Changing heat range is for heavily modified NA cars or cars utilizing any type of forced induction. Any supercharger/turbocharger/nitrous setup will quickly generate more heat and a colder plug is necessary. With higher pressure comes greater heat, and thus, a colder plug is necessary. Usually moving one or two ranges colder is all that is necessary to combat the greater temperatures.

For minor NA builds it is usually not a necessity to change plugs. However, for swapping heads/camshaft(s)/building a new short block, changing heat ranges is not something to forget about. Major modifications require immense consideration and spark plugs are not exempt. There are many variables for determining a correct heat range ranging from compression ratio to engine load.

For stock Mustangs, the best plugs are stock plugs, which typically have a heat range of around 4-6, or whatever is midrange for the manufacturer in question (recall, manufacturers often use their own system).

Which Heat Range Spark Plug Should I Pick?

It is important to pick the right heat range for a multitude of reasons. First and foremost, the right plug will optimize spark, and consequently air/fuel ignition (remember, igniting the air fuel mixture is what makes power!). Secondly, it will ensure long plug life and reliability. A plug that does not reach its optimal operating temperature (running too cold a plug) will lead to carbon build up and poor performance. Running a plug that is too hot (does not stay cool enough) can lead to premature detonation in the combustion chamber, which can cause severe engine damage.

Do I Need to Retune for Hotter/Colder Plugs?

While running the correct heat range plugs for the tune it has is optimal, it is not essential to get a retune for them. Generally, if you have to change the heat range for spark plugs, there are modifications to the engine that mandate a retune.

Roush Supercharger Installed on a 2005-2010 GT Mustang
475 HP Roush Supercharger on a 2005-2010 GT

Aftermarket Options for Mustangs

NGK is one of the most popular aftermarket spark plug producers. They offer a great iridium spark plug for the mustang with noticeable gains in off idle throttle response. These can be picked up for around $70. The stock Ford Motorcraft plugs can be had for around $30. The E3 spark plugs resale for roughly $50 and use a nickel alloy electrode.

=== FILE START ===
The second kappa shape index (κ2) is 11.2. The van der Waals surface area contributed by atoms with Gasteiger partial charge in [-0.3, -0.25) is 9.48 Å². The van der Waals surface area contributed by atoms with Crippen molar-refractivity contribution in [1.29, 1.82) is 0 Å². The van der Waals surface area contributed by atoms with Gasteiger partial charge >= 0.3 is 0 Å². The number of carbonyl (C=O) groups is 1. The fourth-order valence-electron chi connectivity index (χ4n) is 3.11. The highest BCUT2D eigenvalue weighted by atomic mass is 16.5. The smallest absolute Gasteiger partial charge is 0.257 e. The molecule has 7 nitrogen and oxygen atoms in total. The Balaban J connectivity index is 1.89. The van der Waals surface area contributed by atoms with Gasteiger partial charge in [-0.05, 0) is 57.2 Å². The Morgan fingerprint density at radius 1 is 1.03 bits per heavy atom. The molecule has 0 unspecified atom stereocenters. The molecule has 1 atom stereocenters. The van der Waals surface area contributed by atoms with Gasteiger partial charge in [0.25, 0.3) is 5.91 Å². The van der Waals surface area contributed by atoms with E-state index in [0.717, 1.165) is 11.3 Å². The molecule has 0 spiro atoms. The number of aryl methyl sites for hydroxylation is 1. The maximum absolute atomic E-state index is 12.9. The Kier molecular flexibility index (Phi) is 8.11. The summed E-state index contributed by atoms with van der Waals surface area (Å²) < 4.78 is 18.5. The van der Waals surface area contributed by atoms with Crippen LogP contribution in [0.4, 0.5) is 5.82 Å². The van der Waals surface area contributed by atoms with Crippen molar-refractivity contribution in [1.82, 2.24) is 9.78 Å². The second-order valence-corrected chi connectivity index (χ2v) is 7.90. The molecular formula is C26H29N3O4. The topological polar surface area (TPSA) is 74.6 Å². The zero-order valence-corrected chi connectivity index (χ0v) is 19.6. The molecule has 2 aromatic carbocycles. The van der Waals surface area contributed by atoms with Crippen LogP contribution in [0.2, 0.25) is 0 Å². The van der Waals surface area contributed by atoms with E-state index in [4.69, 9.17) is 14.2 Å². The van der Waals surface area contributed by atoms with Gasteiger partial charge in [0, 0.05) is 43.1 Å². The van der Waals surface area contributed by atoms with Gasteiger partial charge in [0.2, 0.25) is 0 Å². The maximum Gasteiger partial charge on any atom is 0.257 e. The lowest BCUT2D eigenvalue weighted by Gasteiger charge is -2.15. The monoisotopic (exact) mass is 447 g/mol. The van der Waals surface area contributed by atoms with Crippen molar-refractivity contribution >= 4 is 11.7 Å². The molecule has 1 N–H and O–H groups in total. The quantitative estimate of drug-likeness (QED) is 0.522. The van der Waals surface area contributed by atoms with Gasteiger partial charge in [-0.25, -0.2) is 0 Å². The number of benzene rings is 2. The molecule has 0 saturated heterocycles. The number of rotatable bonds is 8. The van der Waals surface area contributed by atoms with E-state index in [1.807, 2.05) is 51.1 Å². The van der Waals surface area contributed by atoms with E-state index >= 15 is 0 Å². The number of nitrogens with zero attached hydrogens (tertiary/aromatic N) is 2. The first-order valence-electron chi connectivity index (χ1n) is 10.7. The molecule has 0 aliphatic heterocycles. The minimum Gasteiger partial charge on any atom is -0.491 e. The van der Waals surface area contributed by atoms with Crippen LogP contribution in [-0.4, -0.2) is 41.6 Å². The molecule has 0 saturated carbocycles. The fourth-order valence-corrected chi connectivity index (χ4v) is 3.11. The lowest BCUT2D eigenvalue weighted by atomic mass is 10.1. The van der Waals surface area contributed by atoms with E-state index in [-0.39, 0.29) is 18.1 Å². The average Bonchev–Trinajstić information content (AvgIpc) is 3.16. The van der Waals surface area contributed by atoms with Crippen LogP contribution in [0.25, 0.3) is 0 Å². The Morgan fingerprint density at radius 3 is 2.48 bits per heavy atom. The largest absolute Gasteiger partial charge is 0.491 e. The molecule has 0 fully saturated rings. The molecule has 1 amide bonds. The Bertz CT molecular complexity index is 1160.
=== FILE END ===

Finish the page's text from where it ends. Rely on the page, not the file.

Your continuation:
Brisk spark plugs rival those of NGK and offer great gains in off idle throttle response as well and come in at right around $80. Taking things to the extreme are Pulstar's Plasmacore spark plugs that use plasma- assited combustion and a nickel-chromium center for improved throttle response and fuel economy, coming in at around $120.

What Spark Plugs Should I Put in My Mustang?

Deciding on a plug comes down to your modifications, and what you plan on doing in the near future. With all the options out there, it’s easy to jump at the first spark plug with the most promises. However, the best spark plug is the one that suits your engine with the right heat range and gapped correctly.

Unfortunately, there's no easy way to determine which plug you get. It's a lot of trial and error, but here are a few things you should consider/watch for:

  • Combustion temperature/cylinder head temperature: if you raise the combustion/cylinder head temp (via forced induction, lean fuel mixtures, advanced ignition timing, etc.) you'll want a cooler heat range plug so you don't overheat the plug
  • If you're building a high RPM engine, you'll want a cooler plug (and vice versa)
  • If the plug is too cold (too much heat resistance) carbon deposits build up on the plug resulting in incomplete combustion
  • If the plug is too hot (not enough heat resistance) you'll experience pre-ignition and in extreme cases the plug will melt
  • Test a new set of plugs by inspecting them after a half-throttle, a 3/4 throttle, and a full throttle run
2015-2017 EcoBoost Mustang Brisk Silver Racing Spark Plugs
EcoBoost Silver Racing Plugs

Multi-Ground Spark Plug Pros and Cons

Are multi-ground spark plugs worth the money? Is there a short answer? No there really isn’t. Spark plugs seem like a simple component and it can be believed that a hotter plug is always the best choice when in reality too hot of a plug can be very harmful to the engine. 

If the engine creates boost or high compression you want to use something like a multi-ground spark plug because it will make sure all of the fuel and air is burned as closely to the time of ignition as possible. 

With a stock or low powered engine, using the stock plug type or one that is slightly higher is much more beneficial. Too hot of a plug in the right conditions can cause the engine to run as if it is running lean which can make the cylinder too hot leading to detonation issues.

When Should I Replace My Mustang's Spark Plugs?

Like tires and filters, a Mustang’s spark plugs degrade over time and should be replaced. It’s recommended to replace your old spark plugs every 30,000 to 60,000 miles. You can check your owner’s manual to review the recommended mileage for replacement. Spark plugs are often ​a forgotten about upgrade, but they can play a very important role in helping you to gain back any lost power and at a very reasonable price. If you want to provide your Mustang with a cleaner and more efficient spark, you should invest in some new plugs.

NOTE: 2005-2010 GT Spark Plug Removal